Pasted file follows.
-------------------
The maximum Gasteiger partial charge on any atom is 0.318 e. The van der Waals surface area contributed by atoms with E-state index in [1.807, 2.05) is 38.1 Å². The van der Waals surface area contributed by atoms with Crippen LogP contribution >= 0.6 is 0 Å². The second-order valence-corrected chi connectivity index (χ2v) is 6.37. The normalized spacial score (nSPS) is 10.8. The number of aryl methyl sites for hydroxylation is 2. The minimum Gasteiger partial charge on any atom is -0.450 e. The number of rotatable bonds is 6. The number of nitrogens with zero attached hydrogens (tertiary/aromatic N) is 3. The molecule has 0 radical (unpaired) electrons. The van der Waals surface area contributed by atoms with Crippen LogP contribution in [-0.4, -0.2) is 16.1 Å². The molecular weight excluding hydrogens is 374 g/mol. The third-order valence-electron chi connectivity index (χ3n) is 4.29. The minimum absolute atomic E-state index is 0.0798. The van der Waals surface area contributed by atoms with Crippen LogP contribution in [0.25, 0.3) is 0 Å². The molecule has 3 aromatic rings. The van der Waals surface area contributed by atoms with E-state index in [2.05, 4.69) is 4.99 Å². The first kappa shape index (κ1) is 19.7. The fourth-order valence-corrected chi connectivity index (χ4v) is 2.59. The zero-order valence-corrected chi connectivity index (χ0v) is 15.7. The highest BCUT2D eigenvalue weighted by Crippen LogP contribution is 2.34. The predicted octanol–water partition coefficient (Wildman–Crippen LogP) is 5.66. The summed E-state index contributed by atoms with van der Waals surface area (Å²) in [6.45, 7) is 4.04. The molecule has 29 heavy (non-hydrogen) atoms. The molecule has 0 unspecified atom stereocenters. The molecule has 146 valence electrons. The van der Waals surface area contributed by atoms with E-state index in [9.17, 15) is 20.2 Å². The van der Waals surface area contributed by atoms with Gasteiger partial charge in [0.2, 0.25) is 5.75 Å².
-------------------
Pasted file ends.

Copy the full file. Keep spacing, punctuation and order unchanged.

The maximum Gasteiger partial charge on any atom is 0.318 e. The van der Waals surface area contributed by atoms with E-state index in [1.807, 2.05) is 38.1 Å². The van der Waals surface area contributed by atoms with Crippen LogP contribution >= 0.6 is 0 Å². The second-order valence-corrected chi connectivity index (χ2v) is 6.37. The normalized spacial score (nSPS) is 10.8. The number of aryl methyl sites for hydroxylation is 2. The minimum Gasteiger partial charge on any atom is -0.450 e. The number of rotatable bonds is 6. The number of nitrogens with zero attached hydrogens (tertiary/aromatic N) is 3. The molecule has 0 radical (unpaired) electrons. The van der Waals surface area contributed by atoms with Crippen LogP contribution in [-0.4, -0.2) is 16.1 Å². The molecular weight excluding hydrogens is 374 g/mol. The third-order valence-electron chi connectivity index (χ3n) is 4.29. The minimum absolute atomic E-state index is 0.0798. The van der Waals surface area contributed by atoms with Crippen LogP contribution in [0.25, 0.3) is 0 Å². The molecule has 3 aromatic rings. The van der Waals surface area contributed by atoms with E-state index in [2.05, 4.69) is 4.99 Å². The first kappa shape index (κ1) is 19.7. The fourth-order valence-corrected chi connectivity index (χ4v) is 2.59. The zero-order valence-corrected chi connectivity index (χ0v) is 15.7. The highest BCUT2D eigenvalue weighted by Crippen LogP contribution is 2.34. The predicted octanol–water partition coefficient (Wildman–Crippen LogP) is 5.66. The summed E-state index contributed by atoms with van der Waals surface area (Å²) in [6.45, 7) is 4.04. The molecule has 29 heavy (non-hydrogen) atoms. The molecule has 0 unspecified atom stereocenters. The molecule has 146 valence electrons. The van der Waals surface area contributed by atoms with E-state index in [9.17, 15) is 20.2 Å². The van der Waals surface area contributed by atoms with Gasteiger partial charge in [0.2, 0.25) is 5.75 Å².